She has served on the North Shore Montessori School board and volunteered for the Suffolk County Girls Scouts, St. James R.C. Church, Three Village Basketball and the Setauket Fire Department.

Irene Gische

Irene Gische. Photo from candidate

Gische first served on the Three Village school board from 1983 to 1995 and was president for two years. She ran again in 2011 and was elected. During a phone interview this week, Gische said she is running to “make sure that the programs that we have in place continue and that we continue to look for ways to improve the opportunities we give our kids.”

“The district was very different” when she ran in 1983, she said, explaining that it had considered eliminating foreign languages at the junior high schools. The vote was 4-3 “and that was what pushed me … that was too close for comfort,” said Gische, 74.

“I’ve seen a lot of growth and improvements in our programs and in our schools over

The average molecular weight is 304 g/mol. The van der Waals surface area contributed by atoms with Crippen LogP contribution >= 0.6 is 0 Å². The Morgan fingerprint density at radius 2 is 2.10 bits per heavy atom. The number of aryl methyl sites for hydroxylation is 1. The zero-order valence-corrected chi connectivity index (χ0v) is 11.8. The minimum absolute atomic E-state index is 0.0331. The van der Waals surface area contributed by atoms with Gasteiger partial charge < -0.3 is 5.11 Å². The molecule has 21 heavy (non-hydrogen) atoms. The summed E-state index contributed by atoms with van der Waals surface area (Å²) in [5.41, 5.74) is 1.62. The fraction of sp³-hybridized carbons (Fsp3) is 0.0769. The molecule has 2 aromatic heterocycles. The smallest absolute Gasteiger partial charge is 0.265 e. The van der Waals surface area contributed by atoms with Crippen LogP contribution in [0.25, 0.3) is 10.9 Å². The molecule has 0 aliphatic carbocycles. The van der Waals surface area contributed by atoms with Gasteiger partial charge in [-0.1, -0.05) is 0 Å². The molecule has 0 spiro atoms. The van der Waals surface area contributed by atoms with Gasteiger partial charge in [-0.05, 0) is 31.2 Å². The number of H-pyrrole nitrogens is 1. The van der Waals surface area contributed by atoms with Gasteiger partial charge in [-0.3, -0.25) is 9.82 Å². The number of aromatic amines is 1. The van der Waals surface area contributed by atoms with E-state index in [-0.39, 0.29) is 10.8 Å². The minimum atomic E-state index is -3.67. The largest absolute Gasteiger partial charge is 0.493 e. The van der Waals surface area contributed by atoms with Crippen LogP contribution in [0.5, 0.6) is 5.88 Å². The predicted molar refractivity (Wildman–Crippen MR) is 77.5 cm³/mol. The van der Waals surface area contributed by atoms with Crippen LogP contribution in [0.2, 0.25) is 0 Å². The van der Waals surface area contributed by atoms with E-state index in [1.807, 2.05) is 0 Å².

the years.”

A Three Village resident for 47 years, she’s proud of the district’s ability to prepare its students for the world and points to honors classes, strong academic teams and student acceptance at top colleges as examples of the district’s success. She doesn’t want any of these things to “fall by the wayside” in any situation, but especially not as a result of the pandemic, said Gische, who was the head teacher at University Preschool for 25 years.

Gische also highlighted the board’s successful budgeting. Even while “keeping a pretty tight budget, we have been able to maintain the programs that prepare our kids to move on, and that’s very important to me,” she said.